I discovered Fr. Jaki on Newman in my favorite magazine, Christian Order, in 2002. I immediately ordered a copy of Newman to Converts. When I asked Fr. Ian Ker about it he wrote: "While Fr. Jaki is an expert on science and religion, he knows nothing about Newman". With that endorsement, I never looked back and ordered all five of Fr. Jaki's books on Newman one by one: Apologetics, Church of England, Neo Arianism, Justification and Challenge.Where you can order the late Fr. Stanley L. Jaki's books on Newman (and a whole lot more!): Real View Books.
No books in my long life as a Catholic (nurtured on Ronnie Knox and Christopher Dawson) have given me such pleasure. Fr. Jaki notes that Newman believed that only in his letters does a man reveal himself. Newman is combative. His Anglican Difficulties is a satire on the Church of England. His book on the Arians is the only place you will learn why the Arians were such a threat and not dialogue partners as Rowan Williams would have it.
It is a scandal that these books have never been reviewed in the principal theology journals. The carefully constructed portrait of Newman the Anglican is blown sky high by the reality of Newman the Catholic. The fact that Fr. Jaki's books on Newman were self published is no excuse. They are the best books on theology to be published in my lifetime and all appeared in the new century.
I [must also] mention that you would probably find Fr. Jaki's Apologetics as Meant by Newman the most interesting as it deals with the Grammar of Assent, the marks of the Church, and the idea of a university.
I discovered today a really interesting article [by Deborah Ostrovsky], "The Freudian Became a Catholic" at the Tablet, a Jewish journal published in London. I've always felt a kinship with Karl Stern, who was welcomed into the Church by the same Montreal Franciscan priest who married my grandparents.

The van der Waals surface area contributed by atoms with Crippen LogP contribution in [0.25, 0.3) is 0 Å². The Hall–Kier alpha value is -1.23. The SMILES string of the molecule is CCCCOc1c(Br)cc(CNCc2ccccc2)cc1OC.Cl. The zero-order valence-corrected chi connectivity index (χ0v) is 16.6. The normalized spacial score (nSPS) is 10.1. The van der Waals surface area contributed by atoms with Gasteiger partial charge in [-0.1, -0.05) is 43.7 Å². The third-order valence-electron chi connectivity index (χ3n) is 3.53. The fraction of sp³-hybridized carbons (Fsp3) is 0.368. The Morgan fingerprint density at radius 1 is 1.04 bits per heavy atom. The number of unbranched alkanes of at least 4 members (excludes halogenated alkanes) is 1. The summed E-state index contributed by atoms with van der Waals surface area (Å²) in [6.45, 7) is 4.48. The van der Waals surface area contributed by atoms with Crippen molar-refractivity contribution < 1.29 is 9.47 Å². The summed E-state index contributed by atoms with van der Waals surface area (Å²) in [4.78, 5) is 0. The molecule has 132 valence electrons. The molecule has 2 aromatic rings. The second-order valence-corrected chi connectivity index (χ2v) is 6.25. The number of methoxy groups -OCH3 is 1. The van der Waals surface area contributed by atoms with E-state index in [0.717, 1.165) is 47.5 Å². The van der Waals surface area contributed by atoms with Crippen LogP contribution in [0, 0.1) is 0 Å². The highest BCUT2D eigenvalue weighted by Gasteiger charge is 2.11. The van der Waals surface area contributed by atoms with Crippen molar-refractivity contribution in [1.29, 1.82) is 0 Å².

Stanley Ladislas Jaki (1924-2009), a Hungarian-born Catholic priest of the Benedictine Order, was Distinguished University Professor at Seton Hall University, South Orange, New Jersey. With doctorates in theology and physics, for over forty years he specialized in the history and philosophy of science. The author of over fifty books and over three hundred and fifty articles, he served as Gifford Lecturer at the University of Edinburgh and as Fremantle Lecturer at Balliol College, Oxford. He lectured at major universities in the United States, Europe, and Australia. He was an honorary member of the Pontifical Academy of Sciences, membre correspondant of the Académie Nationale des Sciences, Belles-Lettres et Arts of Bordeaux, and the recipient of the Lecomte du Noüy Prize for 1970 and of the Templeton Prize for 1987.